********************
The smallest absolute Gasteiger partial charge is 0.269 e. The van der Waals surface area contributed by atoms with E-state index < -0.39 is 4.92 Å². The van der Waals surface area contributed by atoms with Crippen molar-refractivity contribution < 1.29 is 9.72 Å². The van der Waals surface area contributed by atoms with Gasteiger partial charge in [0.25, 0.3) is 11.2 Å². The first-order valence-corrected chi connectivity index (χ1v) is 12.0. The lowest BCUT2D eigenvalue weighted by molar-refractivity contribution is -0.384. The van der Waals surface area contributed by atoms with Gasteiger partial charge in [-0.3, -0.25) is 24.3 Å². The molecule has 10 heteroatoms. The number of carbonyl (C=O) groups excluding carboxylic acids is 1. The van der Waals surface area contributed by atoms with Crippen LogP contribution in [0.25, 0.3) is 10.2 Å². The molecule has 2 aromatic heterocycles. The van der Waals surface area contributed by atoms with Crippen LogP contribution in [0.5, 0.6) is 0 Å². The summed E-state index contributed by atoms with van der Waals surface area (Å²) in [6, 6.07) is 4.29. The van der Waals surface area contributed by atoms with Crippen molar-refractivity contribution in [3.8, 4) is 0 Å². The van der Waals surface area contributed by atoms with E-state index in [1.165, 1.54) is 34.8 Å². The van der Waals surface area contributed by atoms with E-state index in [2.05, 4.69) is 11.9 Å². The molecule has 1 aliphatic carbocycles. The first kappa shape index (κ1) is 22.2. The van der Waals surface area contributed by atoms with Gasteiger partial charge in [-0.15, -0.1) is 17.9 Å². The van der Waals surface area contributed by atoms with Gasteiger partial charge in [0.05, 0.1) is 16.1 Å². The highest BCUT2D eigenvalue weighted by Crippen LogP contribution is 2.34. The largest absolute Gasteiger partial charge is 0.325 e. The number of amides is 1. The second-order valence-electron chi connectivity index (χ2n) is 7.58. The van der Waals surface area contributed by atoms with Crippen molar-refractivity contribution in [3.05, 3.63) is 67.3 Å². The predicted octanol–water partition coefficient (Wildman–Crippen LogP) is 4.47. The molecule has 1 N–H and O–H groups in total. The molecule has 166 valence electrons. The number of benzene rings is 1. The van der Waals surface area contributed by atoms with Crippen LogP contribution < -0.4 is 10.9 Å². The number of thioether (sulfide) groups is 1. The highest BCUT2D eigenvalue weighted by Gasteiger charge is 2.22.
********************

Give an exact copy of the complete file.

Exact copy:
The smallest absolute Gasteiger partial charge is 0.269 e. The van der Waals surface area contributed by atoms with E-state index < -0.39 is 4.92 Å². The van der Waals surface area contributed by atoms with Crippen molar-refractivity contribution < 1.29 is 9.72 Å². The van der Waals surface area contributed by atoms with Gasteiger partial charge in [0.25, 0.3) is 11.2 Å². The first-order valence-corrected chi connectivity index (χ1v) is 12.0. The lowest BCUT2D eigenvalue weighted by molar-refractivity contribution is -0.384. The van der Waals surface area contributed by atoms with Gasteiger partial charge in [-0.3, -0.25) is 24.3 Å². The molecule has 10 heteroatoms. The number of carbonyl (C=O) groups excluding carboxylic acids is 1. The van der Waals surface area contributed by atoms with Crippen LogP contribution in [0.25, 0.3) is 10.2 Å². The molecule has 2 aromatic heterocycles. The van der Waals surface area contributed by atoms with Crippen LogP contribution in [0.5, 0.6) is 0 Å². The summed E-state index contributed by atoms with van der Waals surface area (Å²) in [6, 6.07) is 4.29. The van der Waals surface area contributed by atoms with Crippen molar-refractivity contribution in [3.8, 4) is 0 Å². The van der Waals surface area contributed by atoms with E-state index in [1.165, 1.54) is 34.8 Å². The van der Waals surface area contributed by atoms with E-state index in [2.05, 4.69) is 11.9 Å². The molecule has 1 aliphatic carbocycles. The first kappa shape index (κ1) is 22.2. The van der Waals surface area contributed by atoms with Gasteiger partial charge in [-0.15, -0.1) is 17.9 Å². The van der Waals surface area contributed by atoms with Gasteiger partial charge in [0.05, 0.1) is 16.1 Å². The highest BCUT2D eigenvalue weighted by Crippen LogP contribution is 2.34. The largest absolute Gasteiger partial charge is 0.325 e. The number of amides is 1. The second-order valence-electron chi connectivity index (χ2n) is 7.58. The van der Waals surface area contributed by atoms with Crippen molar-refractivity contribution in [3.05, 3.63) is 67.3 Å². The predicted octanol–water partition coefficient (Wildman–Crippen LogP) is 4.47. The molecule has 1 N–H and O–H groups in total. The molecule has 166 valence electrons. The number of benzene rings is 1. The van der Waals surface area contributed by atoms with Crippen LogP contribution < -0.4 is 10.9 Å². The number of thioether (sulfide) groups is 1. The highest BCUT2D eigenvalue weighted by Gasteiger charge is 2.22.